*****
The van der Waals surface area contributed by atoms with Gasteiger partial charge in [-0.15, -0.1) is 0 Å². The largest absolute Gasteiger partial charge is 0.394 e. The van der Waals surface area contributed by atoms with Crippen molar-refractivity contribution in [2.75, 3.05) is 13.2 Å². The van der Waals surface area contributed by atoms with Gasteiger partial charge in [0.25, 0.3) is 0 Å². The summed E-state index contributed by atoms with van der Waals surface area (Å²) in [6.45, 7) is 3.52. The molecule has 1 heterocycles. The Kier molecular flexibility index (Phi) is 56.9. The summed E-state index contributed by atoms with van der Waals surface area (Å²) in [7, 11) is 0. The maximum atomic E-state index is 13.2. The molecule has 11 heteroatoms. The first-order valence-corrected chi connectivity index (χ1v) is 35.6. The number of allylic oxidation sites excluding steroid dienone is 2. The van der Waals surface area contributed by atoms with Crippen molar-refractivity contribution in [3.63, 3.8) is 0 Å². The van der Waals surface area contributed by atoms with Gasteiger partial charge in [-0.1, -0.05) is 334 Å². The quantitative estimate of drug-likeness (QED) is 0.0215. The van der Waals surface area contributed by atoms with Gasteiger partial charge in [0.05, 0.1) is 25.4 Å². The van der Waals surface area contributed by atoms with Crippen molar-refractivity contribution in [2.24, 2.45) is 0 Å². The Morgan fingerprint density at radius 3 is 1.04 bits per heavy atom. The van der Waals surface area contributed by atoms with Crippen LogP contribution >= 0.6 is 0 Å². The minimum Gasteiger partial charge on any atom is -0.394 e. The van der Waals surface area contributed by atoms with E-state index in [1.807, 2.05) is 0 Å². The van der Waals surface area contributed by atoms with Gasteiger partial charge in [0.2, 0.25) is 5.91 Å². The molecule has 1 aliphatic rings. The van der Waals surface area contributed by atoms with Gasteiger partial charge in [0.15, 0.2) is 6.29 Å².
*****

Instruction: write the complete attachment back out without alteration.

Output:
The van der Waals surface area contributed by atoms with Gasteiger partial charge in [-0.15, -0.1) is 0 Å². The largest absolute Gasteiger partial charge is 0.394 e. The van der Waals surface area contributed by atoms with Crippen molar-refractivity contribution in [2.75, 3.05) is 13.2 Å². The van der Waals surface area contributed by atoms with Gasteiger partial charge in [0.25, 0.3) is 0 Å². The summed E-state index contributed by atoms with van der Waals surface area (Å²) in [6.45, 7) is 3.52. The molecule has 1 heterocycles. The Kier molecular flexibility index (Phi) is 56.9. The summed E-state index contributed by atoms with van der Waals surface area (Å²) in [7, 11) is 0. The maximum atomic E-state index is 13.2. The molecule has 11 heteroatoms. The first-order valence-corrected chi connectivity index (χ1v) is 35.6. The number of allylic oxidation sites excluding steroid dienone is 2. The van der Waals surface area contributed by atoms with Crippen molar-refractivity contribution in [3.63, 3.8) is 0 Å². The van der Waals surface area contributed by atoms with Gasteiger partial charge in [-0.1, -0.05) is 334 Å². The quantitative estimate of drug-likeness (QED) is 0.0215. The van der Waals surface area contributed by atoms with Gasteiger partial charge in [0.05, 0.1) is 25.4 Å². The van der Waals surface area contributed by atoms with Crippen molar-refractivity contribution in [2.24, 2.45) is 0 Å². The Morgan fingerprint density at radius 3 is 1.04 bits per heavy atom. The van der Waals surface area contributed by atoms with Crippen LogP contribution >= 0.6 is 0 Å². The minimum Gasteiger partial charge on any atom is -0.394 e. The van der Waals surface area contributed by atoms with E-state index in [1.807, 2.05) is 0 Å². The van der Waals surface area contributed by atoms with Gasteiger partial charge in [0.2, 0.25) is 5.91 Å². The molecule has 1 aliphatic rings. The van der Waals surface area contributed by atoms with Gasteiger partial charge in [0.15, 0.2) is 6.29 Å².